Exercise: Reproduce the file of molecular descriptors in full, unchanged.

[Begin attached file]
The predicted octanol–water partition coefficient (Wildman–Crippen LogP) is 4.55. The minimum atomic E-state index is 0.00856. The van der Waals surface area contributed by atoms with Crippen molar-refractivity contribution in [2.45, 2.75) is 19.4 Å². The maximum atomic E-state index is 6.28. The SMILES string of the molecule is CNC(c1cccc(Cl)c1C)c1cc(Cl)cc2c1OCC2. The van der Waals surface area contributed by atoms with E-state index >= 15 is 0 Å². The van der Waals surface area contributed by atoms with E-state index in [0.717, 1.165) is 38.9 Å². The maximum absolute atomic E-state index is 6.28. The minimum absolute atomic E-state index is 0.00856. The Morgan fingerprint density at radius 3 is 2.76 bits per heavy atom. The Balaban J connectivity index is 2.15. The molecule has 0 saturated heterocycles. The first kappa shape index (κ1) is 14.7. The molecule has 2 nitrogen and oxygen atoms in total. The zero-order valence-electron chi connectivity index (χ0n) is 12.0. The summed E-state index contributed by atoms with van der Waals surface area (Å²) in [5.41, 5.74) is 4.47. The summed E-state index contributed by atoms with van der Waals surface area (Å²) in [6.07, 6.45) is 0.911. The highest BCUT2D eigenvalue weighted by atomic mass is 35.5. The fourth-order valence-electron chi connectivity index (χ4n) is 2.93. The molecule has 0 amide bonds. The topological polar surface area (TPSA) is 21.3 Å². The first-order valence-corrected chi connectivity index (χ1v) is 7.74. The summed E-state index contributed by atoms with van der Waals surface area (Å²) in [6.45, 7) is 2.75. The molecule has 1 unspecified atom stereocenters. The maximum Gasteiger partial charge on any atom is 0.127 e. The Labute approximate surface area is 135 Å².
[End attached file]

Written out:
The predicted octanol–water partition coefficient (Wildman–Crippen LogP) is 4.55. The minimum atomic E-state index is 0.00856. The van der Waals surface area contributed by atoms with Crippen molar-refractivity contribution in [2.45, 2.75) is 19.4 Å². The maximum atomic E-state index is 6.28. The SMILES string of the molecule is CNC(c1cccc(Cl)c1C)c1cc(Cl)cc2c1OCC2. The van der Waals surface area contributed by atoms with E-state index >= 15 is 0 Å². The van der Waals surface area contributed by atoms with E-state index in [0.717, 1.165) is 38.9 Å². The maximum absolute atomic E-state index is 6.28. The minimum absolute atomic E-state index is 0.00856. The Morgan fingerprint density at radius 3 is 2.76 bits per heavy atom. The Balaban J connectivity index is 2.15. The molecule has 0 saturated heterocycles. The first kappa shape index (κ1) is 14.7. The molecule has 2 nitrogen and oxygen atoms in total. The zero-order valence-electron chi connectivity index (χ0n) is 12.0. The summed E-state index contributed by atoms with van der Waals surface area (Å²) in [5.41, 5.74) is 4.47. The summed E-state index contributed by atoms with van der Waals surface area (Å²) in [6.07, 6.45) is 0.911. The highest BCUT2D eigenvalue weighted by atomic mass is 35.5. The fourth-order valence-electron chi connectivity index (χ4n) is 2.93. The molecule has 0 amide bonds. The topological polar surface area (TPSA) is 21.3 Å². The first-order valence-corrected chi connectivity index (χ1v) is 7.74. The summed E-state index contributed by atoms with van der Waals surface area (Å²) in [6.45, 7) is 2.75. The molecule has 1 unspecified atom stereocenters. The maximum Gasteiger partial charge on any atom is 0.127 e. The Labute approximate surface area is 135 Å².